There is a real sense of accomplishment doing this, because you don’t have to do this. What you get out of your OM work will carry with you for your whole life.’ Odyssey of the Mind participant Nicole Hoss, talking about her Odyssey experience thus far.

All M-W teams place in their divisions
While three of the five Monroe-Woodbury teams won the right to participate in the world finals in May, the two other teams placed in the top three for their selected problems within their divisions in the statewide competition.
Earning third place honors were the team from the Middle School for its presentation of “Problem 2: As Good as Gold…berg” and the North Main Elementary team for its presentation of “Problem 3: Le Tour Guide.”

Second place high school team to launch $5,500 fundraising campaign to attend world competition
CENTRAL VALLEY - In the world of Odyssey of the Mind, a second place finish in state competition doesn’t mean you’re excluded from world competition.
But in the Monroe-Woodbury School District world, it means second place teams have to raise the money themselves to participate in the international contest.
District policy only covers the cost of first place teams to attend. Two years ago, when a North Main Elementary team won second place status, its team members were so committed to the OM experience that they raised close to $12,000 in only eight week’s time to attend the world competition at the University of Iowa.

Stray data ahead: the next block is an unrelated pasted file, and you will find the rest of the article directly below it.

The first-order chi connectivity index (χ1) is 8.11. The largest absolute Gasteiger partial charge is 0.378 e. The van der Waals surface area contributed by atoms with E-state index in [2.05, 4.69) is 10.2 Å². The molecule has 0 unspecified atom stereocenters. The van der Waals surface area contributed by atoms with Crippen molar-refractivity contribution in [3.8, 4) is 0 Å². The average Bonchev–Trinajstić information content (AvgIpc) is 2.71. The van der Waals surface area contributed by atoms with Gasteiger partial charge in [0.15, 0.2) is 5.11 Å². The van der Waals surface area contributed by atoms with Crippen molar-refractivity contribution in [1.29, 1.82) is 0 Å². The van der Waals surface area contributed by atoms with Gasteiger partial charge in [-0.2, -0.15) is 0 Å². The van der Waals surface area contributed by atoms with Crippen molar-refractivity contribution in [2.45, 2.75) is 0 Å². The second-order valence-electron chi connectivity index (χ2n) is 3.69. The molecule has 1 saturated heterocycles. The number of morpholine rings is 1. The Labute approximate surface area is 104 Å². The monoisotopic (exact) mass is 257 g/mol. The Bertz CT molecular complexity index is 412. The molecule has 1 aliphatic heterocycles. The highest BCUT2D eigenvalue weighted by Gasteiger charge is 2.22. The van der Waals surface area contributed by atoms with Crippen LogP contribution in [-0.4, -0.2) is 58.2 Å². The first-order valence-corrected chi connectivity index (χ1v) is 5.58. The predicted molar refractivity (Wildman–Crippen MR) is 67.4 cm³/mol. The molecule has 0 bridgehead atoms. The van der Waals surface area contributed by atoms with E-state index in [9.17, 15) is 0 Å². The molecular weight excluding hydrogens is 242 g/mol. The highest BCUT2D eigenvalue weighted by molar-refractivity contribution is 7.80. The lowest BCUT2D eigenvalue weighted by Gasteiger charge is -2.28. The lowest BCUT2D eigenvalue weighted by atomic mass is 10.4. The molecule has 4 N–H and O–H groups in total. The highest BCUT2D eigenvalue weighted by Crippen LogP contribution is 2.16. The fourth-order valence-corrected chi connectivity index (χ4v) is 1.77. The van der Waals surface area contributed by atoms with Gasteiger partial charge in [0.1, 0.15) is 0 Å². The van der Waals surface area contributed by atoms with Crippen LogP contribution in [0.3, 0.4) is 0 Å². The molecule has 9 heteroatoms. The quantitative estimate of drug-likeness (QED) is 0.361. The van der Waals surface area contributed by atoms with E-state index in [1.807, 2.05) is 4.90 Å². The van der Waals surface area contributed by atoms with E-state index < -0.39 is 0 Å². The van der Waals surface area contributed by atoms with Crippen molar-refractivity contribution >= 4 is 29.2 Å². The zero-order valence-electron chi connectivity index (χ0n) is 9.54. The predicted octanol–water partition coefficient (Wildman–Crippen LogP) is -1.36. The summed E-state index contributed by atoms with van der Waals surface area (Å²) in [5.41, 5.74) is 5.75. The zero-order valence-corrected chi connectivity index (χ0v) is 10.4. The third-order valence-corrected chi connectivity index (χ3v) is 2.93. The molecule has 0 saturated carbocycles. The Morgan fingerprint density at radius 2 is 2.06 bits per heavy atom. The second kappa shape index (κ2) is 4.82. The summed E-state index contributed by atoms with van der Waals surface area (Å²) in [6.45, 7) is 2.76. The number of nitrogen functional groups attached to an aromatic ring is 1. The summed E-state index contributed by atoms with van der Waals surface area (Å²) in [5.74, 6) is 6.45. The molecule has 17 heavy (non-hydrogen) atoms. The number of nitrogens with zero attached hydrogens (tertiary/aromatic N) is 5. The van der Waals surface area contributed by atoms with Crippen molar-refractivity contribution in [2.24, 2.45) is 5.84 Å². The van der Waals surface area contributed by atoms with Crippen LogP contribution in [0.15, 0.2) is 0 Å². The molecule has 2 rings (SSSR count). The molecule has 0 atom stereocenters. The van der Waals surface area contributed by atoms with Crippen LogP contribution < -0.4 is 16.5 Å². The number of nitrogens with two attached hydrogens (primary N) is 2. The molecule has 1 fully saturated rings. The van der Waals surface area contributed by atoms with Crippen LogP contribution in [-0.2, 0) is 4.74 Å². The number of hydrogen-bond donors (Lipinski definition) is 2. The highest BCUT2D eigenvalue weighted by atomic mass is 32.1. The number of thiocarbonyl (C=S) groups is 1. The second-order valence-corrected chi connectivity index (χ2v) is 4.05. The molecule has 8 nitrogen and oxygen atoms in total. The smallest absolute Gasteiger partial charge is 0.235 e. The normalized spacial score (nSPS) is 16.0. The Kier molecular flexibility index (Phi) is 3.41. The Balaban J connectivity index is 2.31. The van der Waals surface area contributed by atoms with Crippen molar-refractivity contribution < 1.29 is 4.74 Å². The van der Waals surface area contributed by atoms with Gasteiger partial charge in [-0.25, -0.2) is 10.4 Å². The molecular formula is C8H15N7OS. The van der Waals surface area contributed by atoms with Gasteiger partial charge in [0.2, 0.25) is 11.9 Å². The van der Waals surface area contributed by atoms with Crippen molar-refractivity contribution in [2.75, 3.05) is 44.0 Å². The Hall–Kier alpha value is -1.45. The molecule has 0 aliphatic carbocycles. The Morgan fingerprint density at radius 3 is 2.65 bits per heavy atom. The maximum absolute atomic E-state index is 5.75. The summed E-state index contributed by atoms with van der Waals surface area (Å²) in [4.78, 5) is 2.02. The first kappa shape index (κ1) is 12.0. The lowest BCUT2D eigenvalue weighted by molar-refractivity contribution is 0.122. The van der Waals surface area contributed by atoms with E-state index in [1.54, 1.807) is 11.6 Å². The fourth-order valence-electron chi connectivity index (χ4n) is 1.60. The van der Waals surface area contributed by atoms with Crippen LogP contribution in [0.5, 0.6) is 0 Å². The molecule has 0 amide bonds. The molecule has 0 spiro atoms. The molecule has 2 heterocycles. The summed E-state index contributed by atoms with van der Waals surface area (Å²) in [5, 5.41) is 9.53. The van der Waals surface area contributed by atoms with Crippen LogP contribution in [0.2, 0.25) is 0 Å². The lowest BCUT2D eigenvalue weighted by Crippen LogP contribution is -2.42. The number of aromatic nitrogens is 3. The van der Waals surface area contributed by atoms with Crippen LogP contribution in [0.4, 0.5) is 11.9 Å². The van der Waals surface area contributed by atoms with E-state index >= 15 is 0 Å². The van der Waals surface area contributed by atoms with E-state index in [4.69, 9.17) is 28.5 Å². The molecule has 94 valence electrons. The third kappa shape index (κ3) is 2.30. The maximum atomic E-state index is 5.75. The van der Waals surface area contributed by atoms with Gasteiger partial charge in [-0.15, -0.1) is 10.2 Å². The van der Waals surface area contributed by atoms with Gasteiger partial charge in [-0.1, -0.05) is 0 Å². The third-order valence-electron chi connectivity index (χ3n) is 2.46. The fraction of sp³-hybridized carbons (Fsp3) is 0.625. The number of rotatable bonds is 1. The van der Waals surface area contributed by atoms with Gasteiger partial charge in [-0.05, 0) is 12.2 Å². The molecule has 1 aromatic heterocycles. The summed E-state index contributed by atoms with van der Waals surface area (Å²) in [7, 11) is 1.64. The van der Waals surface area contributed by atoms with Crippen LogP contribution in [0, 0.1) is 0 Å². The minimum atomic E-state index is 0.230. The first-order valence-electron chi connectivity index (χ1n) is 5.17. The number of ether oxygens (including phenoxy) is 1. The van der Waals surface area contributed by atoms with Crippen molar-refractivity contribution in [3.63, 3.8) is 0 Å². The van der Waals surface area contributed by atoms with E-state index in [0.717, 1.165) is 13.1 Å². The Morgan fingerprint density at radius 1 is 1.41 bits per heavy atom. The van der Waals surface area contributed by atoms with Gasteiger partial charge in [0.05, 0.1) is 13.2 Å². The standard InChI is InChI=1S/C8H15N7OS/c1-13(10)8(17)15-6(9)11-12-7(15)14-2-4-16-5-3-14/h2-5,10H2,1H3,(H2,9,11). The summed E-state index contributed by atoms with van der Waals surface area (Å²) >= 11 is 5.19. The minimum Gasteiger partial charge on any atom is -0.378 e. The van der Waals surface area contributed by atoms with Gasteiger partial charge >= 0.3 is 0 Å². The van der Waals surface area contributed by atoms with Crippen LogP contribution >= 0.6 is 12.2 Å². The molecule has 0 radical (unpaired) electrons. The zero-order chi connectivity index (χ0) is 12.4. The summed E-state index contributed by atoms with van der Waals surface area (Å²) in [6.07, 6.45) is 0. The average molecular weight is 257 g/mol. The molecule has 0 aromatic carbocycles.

The high school team, which placed second in its division for its presentation for “Problem 2: As Good as Gold..berg” is equally determined to be part of world competition and is finalizing its plan to raise the $5,500 to get the team to Maryland in May.
Expenses are less because Maryland is closer and air travel is not required.
Debra Garling, the district’s OM coordinator, and expressed confidence the students would raise that amount of money they would need according to the deadlines they would be facing. In fact, she said, OM teams from the different schools have pledged their assistance to help the high school team raise the money.
“That is the OM spirit,” she said. “They’re doing what they need to do help another.”
Team members were equally confident they would be successful.
“We plan on having a spaghetti dinner during the end of April including silent auctions, etc.,” team member Christy Somers wrote in an email to The Photo News. “We also plan on setting up a fund raiser night with the local McDonald’s in Monroe, selling candy and possibly raffling off some sort of TV or iPad.” - Nancy Kriz